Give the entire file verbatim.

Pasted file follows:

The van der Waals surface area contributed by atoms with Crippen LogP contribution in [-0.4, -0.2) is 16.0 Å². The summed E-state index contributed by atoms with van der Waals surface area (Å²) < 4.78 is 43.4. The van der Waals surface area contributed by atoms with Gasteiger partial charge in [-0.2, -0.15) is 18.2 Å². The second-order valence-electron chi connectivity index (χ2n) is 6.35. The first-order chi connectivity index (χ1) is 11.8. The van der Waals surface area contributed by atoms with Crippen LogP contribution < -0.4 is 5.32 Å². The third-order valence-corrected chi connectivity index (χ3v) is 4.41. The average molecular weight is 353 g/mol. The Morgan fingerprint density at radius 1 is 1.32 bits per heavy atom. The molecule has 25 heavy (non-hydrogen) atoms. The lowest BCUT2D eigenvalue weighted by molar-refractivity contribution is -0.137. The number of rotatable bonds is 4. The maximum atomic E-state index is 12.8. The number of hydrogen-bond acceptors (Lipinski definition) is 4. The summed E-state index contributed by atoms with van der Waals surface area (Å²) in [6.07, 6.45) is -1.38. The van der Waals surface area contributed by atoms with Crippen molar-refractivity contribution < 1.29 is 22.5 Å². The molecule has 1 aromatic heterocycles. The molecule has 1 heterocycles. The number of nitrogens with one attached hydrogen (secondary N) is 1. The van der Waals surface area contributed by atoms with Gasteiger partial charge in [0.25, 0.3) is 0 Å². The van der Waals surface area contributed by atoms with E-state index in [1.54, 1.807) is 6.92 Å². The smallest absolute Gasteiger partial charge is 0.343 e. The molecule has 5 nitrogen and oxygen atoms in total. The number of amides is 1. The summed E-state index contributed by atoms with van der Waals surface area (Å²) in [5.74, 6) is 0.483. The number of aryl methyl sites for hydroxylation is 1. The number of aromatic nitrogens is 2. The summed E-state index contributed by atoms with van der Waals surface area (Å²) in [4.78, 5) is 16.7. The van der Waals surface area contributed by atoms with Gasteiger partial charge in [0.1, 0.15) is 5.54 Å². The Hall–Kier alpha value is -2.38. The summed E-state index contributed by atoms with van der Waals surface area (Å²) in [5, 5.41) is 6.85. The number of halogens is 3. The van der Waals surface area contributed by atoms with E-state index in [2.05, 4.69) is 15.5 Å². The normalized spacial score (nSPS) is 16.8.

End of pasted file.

The van der Waals surface area contributed by atoms with Crippen LogP contribution in [-0.4, -0.2) is 16.0 Å². The summed E-state index contributed by atoms with van der Waals surface area (Å²) < 4.78 is 43.4. The van der Waals surface area contributed by atoms with Gasteiger partial charge in [-0.2, -0.15) is 18.2 Å². The second-order valence-electron chi connectivity index (χ2n) is 6.35. The first-order chi connectivity index (χ1) is 11.8. The van der Waals surface area contributed by atoms with Crippen LogP contribution < -0.4 is 5.32 Å². The third-order valence-corrected chi connectivity index (χ3v) is 4.41. The average molecular weight is 353 g/mol. The Morgan fingerprint density at radius 1 is 1.32 bits per heavy atom. The molecule has 25 heavy (non-hydrogen) atoms. The lowest BCUT2D eigenvalue weighted by molar-refractivity contribution is -0.137. The number of rotatable bonds is 4. The maximum atomic E-state index is 12.8. The number of hydrogen-bond acceptors (Lipinski definition) is 4. The summed E-state index contributed by atoms with van der Waals surface area (Å²) in [6.07, 6.45) is -1.38. The van der Waals surface area contributed by atoms with Crippen molar-refractivity contribution < 1.29 is 22.5 Å². The molecule has 1 aromatic heterocycles. The molecule has 1 heterocycles. The number of nitrogens with one attached hydrogen (secondary N) is 1. The van der Waals surface area contributed by atoms with Gasteiger partial charge in [0.25, 0.3) is 0 Å². The van der Waals surface area contributed by atoms with E-state index in [1.54, 1.807) is 6.92 Å². The smallest absolute Gasteiger partial charge is 0.343 e. The molecule has 5 nitrogen and oxygen atoms in total. The number of amides is 1. The summed E-state index contributed by atoms with van der Waals surface area (Å²) in [5.74, 6) is 0.483. The number of aryl methyl sites for hydroxylation is 1. The number of aromatic nitrogens is 2. The summed E-state index contributed by atoms with van der Waals surface area (Å²) in [4.78, 5) is 16.7. The van der Waals surface area contributed by atoms with Gasteiger partial charge in [0.1, 0.15) is 5.54 Å². The Hall–Kier alpha value is -2.38. The summed E-state index contributed by atoms with van der Waals surface area (Å²) in [5, 5.41) is 6.85. The number of halogens is 3. The van der Waals surface area contributed by atoms with E-state index in [2.05, 4.69) is 15.5 Å². The normalized spacial score (nSPS) is 16.8.